Earlier this year, lawmakers considered a bill that would have effectively banned wake boats from that area.

The environmental group Willamette Riverkeeper petitioned the state to prohibit wake boats altogether, arguing large wakes can erode the riverbanks and put juvenile salmon at risk of being stranded on shore in addition to posing safety risks to people and property.

“It seems like there’s always someone else coming up with another reason to try to ban wake surfing specifically,” Lay said.

But Lay contends that people who want calmer water for paddling can find it in a lot of other places besides the Willamette River, while wake surfers have increasingly limited options. Lay said he’s noticed a lot more people using stand-up paddleboards on the Willamette without life jackets, which puts them at risk if a big wake comes their way.

“There’s a large group of people who just want to be out there and they don’t understand that it can be dangerous,” he said. “If you take your canoe out on a Saturday in July or August, it’s going to be dangerous. It’s like playing in traffic, you know?”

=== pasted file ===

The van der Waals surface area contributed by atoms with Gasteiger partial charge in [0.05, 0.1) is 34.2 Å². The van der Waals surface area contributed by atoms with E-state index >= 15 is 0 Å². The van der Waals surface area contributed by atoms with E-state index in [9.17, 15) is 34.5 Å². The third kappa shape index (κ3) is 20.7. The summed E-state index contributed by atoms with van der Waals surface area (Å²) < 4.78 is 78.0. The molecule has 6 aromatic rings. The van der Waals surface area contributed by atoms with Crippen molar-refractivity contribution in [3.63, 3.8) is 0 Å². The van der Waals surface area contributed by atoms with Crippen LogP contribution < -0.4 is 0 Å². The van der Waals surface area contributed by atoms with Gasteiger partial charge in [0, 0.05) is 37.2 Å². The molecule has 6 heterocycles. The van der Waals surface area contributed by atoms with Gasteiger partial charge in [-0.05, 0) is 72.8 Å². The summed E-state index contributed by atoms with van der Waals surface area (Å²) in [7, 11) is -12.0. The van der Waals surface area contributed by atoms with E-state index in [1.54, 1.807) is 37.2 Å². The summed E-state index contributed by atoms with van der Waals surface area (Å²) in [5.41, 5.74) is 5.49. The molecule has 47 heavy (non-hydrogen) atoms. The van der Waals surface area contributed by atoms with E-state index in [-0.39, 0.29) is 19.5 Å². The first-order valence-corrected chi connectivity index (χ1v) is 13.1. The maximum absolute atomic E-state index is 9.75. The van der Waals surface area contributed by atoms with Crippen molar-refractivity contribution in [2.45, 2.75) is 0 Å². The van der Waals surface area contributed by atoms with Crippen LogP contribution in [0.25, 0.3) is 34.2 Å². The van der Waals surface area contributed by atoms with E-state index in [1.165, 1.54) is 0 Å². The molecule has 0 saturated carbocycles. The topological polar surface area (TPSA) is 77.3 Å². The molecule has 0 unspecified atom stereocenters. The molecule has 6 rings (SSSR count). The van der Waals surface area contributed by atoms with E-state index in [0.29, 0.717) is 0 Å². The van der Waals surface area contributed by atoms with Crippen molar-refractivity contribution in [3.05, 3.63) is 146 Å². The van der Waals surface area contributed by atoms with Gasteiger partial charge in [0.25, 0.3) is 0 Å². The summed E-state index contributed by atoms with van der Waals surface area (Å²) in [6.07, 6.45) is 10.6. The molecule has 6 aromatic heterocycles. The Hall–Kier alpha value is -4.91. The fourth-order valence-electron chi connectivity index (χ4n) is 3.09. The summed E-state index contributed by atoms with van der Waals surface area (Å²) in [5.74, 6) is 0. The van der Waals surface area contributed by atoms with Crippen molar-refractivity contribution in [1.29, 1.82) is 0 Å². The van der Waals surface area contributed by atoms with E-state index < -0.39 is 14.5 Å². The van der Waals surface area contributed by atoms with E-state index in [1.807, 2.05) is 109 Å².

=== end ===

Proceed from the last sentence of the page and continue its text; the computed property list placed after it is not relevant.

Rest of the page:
Sgt. Nate Thompson with Clackamas County Marine Patrol surveys the Willamette River for safety violations.

Sgt. Nate Thompson with Clackamas County Marine Patrol surveys the Willamette River for safety violations.

Stephani Gordon / OPB

Sgt. Nate Thompson with Clackamas County Marine Patrol said his unit put in hundreds of hours on the water this summer and gave out only four citations for motorized boaters who repeatedly violated the new rules. They notified 51 motorized boaters of violations and found many boaters didn’t know about the rules.

Thompson also compared the crowded river to a highway where he has to be on the lookout for safety violations from both motorized and non-motorized river users.

“The increase in congestion is a big safety concern for us,” he said. “When you have a highway that’s being used by vehicles at a fairly high rate of speed and then if you just threw in, you know, another 500 walkers and bikers in the middle of that, like we do on the river, congestion really becomes a problem.”

Thompson said he’s seen a dramatic increase in the number of people paddling, especially on stand-up paddle boards that are now easily accessible and inexpensive.